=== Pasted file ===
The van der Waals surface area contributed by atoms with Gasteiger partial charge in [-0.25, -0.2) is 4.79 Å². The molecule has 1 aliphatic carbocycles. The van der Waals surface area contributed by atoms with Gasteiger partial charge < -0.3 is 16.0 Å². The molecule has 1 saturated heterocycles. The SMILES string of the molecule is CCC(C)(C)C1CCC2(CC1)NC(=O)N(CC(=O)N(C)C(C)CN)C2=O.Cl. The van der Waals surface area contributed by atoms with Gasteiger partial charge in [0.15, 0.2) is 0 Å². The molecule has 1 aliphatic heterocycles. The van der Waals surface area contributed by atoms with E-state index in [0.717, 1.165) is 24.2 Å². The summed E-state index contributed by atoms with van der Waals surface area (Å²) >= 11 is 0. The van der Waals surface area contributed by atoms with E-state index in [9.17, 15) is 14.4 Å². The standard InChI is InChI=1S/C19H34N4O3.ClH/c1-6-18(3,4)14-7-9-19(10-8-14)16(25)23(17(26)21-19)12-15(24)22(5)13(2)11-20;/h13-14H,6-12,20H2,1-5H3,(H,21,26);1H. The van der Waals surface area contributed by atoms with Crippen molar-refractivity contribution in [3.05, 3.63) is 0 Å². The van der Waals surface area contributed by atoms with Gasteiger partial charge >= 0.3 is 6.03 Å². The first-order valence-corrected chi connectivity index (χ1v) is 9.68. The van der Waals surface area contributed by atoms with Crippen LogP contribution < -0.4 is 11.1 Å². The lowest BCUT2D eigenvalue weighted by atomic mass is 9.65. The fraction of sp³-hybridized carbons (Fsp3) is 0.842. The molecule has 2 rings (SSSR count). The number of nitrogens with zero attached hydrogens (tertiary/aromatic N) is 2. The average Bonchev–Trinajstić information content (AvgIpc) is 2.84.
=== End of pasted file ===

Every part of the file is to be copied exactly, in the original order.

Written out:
The van der Waals surface area contributed by atoms with Gasteiger partial charge in [-0.25, -0.2) is 4.79 Å². The molecule has 1 aliphatic carbocycles. The van der Waals surface area contributed by atoms with Gasteiger partial charge < -0.3 is 16.0 Å². The molecule has 1 saturated heterocycles. The SMILES string of the molecule is CCC(C)(C)C1CCC2(CC1)NC(=O)N(CC(=O)N(C)C(C)CN)C2=O.Cl. The van der Waals surface area contributed by atoms with Gasteiger partial charge in [0.15, 0.2) is 0 Å². The molecule has 1 aliphatic heterocycles. The van der Waals surface area contributed by atoms with E-state index in [0.717, 1.165) is 24.2 Å². The summed E-state index contributed by atoms with van der Waals surface area (Å²) >= 11 is 0. The van der Waals surface area contributed by atoms with E-state index in [9.17, 15) is 14.4 Å². The standard InChI is InChI=1S/C19H34N4O3.ClH/c1-6-18(3,4)14-7-9-19(10-8-14)16(25)23(17(26)21-19)12-15(24)22(5)13(2)11-20;/h13-14H,6-12,20H2,1-5H3,(H,21,26);1H. The van der Waals surface area contributed by atoms with Crippen molar-refractivity contribution in [3.05, 3.63) is 0 Å². The van der Waals surface area contributed by atoms with Gasteiger partial charge >= 0.3 is 6.03 Å². The first-order valence-corrected chi connectivity index (χ1v) is 9.68. The van der Waals surface area contributed by atoms with Crippen LogP contribution < -0.4 is 11.1 Å². The lowest BCUT2D eigenvalue weighted by atomic mass is 9.65. The fraction of sp³-hybridized carbons (Fsp3) is 0.842. The molecule has 2 rings (SSSR count). The number of nitrogens with zero attached hydrogens (tertiary/aromatic N) is 2. The average Bonchev–Trinajstić information content (AvgIpc) is 2.84.